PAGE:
For my roof design I cut up flat licorice ribbons to resemble roof tiles, then used black royal icing to set them in place. To finish the look I wanted to add spikes to the top centre of the gingerbread house. So I drew up a design on paper and taped greaseproof paper over top. I then gently melted black chocolate in a bowl over a pot of boiling water, until smooth. I then piped this over the design and placed it in the fridge to set.
For this recipe, I didn’t want to recreate the wheel. So thank you Chelsea for providing me with the recipe below.
Download Halloween Gingerbread House template HERE.
- 3 ½ Cups Flour (525g)
- ½ Tbsp Baking Powder
- 2 tsp Ground Ginger
- 1 tsp Mixed Spice
- ¼ tsp Cardamon
- 125g Butter
- 1 Cup White Sugar (225g)
- ½ Cup Golden Syrup (180g)
- ½ Tbsp Lemon Juice
- 1 Egg, whisked with a fork
- 1 Egg White
- 2 ½ – 3 Cups Icing Sugar (375g – 450g)
- 1-2 Tbsp Lemon Juice
- Black Colour Gel
- Mixed lollies, or sprinkles for decoration
- Licorice Ribbons for roof
- Chocolate Melts (Optional)
Print out the Gingerbread House Template and cut out. It is best to transfer the template to baking paper as normal paper can stick to the dough.
Preheat oven to 170°C bake.
Sift Flour, Baking Powder, ginger, mixed spice and cardamom into a large bowl.
In a large saucepan, stir Butter, White Sugar and Golden Syrup over a medium heat until sugar has dissolved. Remove from heat and leave to cool for 15 minutes.
Mix in lemon juice and egg. Pour liquid mixture into dry ingredients and work into a soft pliable dough (add a few tablespoons of warm water if needed).
Divide mixture into four or five pieces and roll out each piece of dough between 2 sheets of baking paper to a thickness of about 5mm. Remove the top layer of paper. Using the template provided, cut out 2 sides, 2 ends, 2 roof panels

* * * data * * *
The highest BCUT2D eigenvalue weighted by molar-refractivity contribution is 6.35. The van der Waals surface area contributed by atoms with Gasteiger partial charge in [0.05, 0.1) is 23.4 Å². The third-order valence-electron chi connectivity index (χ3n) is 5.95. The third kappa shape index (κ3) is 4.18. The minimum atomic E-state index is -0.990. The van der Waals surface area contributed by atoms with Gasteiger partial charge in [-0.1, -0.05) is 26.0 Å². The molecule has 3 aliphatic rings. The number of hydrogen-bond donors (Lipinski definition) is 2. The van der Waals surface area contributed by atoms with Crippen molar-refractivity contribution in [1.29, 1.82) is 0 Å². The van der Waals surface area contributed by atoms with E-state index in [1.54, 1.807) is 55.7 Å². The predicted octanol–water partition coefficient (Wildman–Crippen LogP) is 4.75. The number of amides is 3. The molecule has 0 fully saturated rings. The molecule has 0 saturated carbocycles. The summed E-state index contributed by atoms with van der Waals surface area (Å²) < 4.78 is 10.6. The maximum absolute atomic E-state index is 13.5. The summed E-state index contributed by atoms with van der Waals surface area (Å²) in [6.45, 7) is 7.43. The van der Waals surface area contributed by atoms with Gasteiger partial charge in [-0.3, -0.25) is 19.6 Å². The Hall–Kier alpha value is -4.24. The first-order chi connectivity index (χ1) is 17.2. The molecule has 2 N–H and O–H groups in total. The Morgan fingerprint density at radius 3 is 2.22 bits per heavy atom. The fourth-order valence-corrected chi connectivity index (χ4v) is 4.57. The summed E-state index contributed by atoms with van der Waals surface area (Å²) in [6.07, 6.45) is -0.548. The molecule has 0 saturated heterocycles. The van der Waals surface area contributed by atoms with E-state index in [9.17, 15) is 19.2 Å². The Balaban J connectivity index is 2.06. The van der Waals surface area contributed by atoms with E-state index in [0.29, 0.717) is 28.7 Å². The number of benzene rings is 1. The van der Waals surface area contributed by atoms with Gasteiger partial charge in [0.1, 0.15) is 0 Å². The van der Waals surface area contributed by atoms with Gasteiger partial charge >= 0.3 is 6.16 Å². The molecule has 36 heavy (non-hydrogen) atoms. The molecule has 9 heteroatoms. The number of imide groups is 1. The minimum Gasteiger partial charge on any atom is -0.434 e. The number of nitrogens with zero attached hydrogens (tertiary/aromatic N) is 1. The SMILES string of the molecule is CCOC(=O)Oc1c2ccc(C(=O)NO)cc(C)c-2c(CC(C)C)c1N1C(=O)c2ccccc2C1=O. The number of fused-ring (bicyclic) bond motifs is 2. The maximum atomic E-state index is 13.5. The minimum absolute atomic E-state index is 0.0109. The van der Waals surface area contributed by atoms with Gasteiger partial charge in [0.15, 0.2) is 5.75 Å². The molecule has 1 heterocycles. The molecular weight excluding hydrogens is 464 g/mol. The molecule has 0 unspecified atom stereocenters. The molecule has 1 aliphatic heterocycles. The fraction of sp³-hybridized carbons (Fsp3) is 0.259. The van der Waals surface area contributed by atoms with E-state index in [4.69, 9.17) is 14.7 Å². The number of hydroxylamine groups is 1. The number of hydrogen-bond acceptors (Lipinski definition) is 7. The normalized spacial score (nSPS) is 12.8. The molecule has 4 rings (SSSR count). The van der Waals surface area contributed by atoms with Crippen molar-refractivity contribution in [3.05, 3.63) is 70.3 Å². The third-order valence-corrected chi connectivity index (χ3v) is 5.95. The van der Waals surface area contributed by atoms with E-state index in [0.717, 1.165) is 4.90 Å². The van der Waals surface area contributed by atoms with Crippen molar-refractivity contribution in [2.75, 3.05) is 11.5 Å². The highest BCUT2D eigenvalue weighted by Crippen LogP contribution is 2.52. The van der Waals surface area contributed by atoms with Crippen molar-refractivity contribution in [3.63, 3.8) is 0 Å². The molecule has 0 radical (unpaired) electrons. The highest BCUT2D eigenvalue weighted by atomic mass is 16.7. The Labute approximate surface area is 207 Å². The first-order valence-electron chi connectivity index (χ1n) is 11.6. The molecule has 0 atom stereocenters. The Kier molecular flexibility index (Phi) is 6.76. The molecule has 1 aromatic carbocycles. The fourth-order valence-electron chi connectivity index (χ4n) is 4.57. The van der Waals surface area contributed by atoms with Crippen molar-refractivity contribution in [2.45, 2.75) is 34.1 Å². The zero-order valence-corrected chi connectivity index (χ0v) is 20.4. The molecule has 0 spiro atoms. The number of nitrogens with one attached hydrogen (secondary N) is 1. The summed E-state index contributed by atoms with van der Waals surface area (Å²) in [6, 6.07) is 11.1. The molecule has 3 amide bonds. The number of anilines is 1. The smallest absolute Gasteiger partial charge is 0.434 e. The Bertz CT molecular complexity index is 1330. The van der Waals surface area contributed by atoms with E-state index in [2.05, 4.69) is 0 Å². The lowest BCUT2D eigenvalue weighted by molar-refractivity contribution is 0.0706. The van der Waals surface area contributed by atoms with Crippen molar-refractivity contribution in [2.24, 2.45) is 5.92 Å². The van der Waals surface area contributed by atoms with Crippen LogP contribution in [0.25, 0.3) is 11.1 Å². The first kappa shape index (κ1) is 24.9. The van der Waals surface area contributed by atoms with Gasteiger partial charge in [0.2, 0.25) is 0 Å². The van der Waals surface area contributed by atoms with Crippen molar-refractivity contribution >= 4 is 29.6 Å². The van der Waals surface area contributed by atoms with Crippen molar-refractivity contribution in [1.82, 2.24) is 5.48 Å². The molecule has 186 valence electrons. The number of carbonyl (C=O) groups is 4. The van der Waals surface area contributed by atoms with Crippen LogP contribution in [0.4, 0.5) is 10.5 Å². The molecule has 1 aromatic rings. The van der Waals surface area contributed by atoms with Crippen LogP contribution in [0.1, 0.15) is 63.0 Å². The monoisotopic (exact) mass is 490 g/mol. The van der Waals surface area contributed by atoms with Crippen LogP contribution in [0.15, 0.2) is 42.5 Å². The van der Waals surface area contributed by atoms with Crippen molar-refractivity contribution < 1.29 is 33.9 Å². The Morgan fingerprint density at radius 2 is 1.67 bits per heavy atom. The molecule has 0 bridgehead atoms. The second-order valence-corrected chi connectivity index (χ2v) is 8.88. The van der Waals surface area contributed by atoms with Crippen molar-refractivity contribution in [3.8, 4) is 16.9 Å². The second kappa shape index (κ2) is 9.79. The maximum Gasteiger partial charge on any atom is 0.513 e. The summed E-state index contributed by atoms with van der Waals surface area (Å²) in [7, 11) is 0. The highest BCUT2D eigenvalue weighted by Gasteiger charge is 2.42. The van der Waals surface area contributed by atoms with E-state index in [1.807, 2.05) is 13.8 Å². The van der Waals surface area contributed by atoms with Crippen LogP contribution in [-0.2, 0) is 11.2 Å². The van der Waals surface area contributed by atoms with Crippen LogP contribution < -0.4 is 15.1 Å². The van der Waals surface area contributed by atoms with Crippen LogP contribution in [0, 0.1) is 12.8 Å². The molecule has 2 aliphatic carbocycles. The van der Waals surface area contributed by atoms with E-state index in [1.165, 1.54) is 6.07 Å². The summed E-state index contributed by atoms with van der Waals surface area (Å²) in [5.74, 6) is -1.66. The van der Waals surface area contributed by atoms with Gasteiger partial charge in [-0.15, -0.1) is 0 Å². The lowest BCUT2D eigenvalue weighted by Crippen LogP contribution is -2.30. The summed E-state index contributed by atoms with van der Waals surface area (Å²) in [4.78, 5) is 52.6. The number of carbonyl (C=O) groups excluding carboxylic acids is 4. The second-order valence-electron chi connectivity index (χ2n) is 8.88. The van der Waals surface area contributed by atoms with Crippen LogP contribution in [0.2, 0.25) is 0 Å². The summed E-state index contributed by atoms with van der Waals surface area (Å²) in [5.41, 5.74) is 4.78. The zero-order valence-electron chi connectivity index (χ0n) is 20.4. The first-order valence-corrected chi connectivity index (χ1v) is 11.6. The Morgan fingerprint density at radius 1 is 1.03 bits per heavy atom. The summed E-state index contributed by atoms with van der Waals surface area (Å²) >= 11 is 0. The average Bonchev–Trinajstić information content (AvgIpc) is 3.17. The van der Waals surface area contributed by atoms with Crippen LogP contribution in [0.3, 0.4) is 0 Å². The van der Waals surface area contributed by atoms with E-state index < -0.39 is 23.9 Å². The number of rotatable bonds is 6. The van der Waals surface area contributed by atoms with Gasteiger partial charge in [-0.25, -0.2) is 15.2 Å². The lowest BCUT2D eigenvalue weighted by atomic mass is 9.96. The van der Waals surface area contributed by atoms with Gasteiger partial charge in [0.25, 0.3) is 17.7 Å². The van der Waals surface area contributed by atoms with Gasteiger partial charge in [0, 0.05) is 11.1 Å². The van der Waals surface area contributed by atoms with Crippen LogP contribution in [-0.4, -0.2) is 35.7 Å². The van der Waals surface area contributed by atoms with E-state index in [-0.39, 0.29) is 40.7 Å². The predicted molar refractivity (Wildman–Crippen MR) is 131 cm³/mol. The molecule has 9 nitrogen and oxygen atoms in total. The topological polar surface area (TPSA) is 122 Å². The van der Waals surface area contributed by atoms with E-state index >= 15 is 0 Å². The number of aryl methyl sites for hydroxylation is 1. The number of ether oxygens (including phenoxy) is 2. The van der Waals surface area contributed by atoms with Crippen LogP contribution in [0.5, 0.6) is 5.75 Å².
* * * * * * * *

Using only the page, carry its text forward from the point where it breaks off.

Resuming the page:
When cutting out the gingerbread, the dough will retain its shape better if you remove the surrounding excess dough and leave the cut out template piece on the baking paper, then transfer directly to a baking tray.
Bake pieces for 10-12 minutes, or until golden and set. Allow to cool and harden.
Make icing by whisking egg white in a bowl with a fork until frothy. Add Icing Sugar and lemon juice and mix to a thick white paste, adjusting quantities of icing sugar and lemon juice as required. Divide icing across 2 bowls, leave one white, and mix the black colour gel through the second until smooth. Transfer each colour to a piping bag fitted with a small round piping tip or squeezy bottle with a small nozzle.
Use the icing to pipe decorations on the sides, creating doors and windows. Add any sprinkles as you go (save heavier lollies to attach later).
Assemble the house directly on your display board and attach the sides and ends with royal icing. Hold each piece for a few minutes until dry and set in place.
For extra structural support, pipe a thick layer of icing along the inside of each roof piece, where the roof will rest on the sides of the house. These act as ledges, to help hold the roof up. Allow the 'ledges' to dry completely, then attach the roof with extra icing.
Decorate the roof while flat (I used the licorice ribbons), then place on top of the 4 walls. Now that the house is nice and stable, attach any heavier lollies or roof details. Cover any joins in the house with icing to tidy anything up.
Finally decorate your grave stones and use more royal icing to stick them to your display board. Now you’re ready for the spooky season. Trick or treat!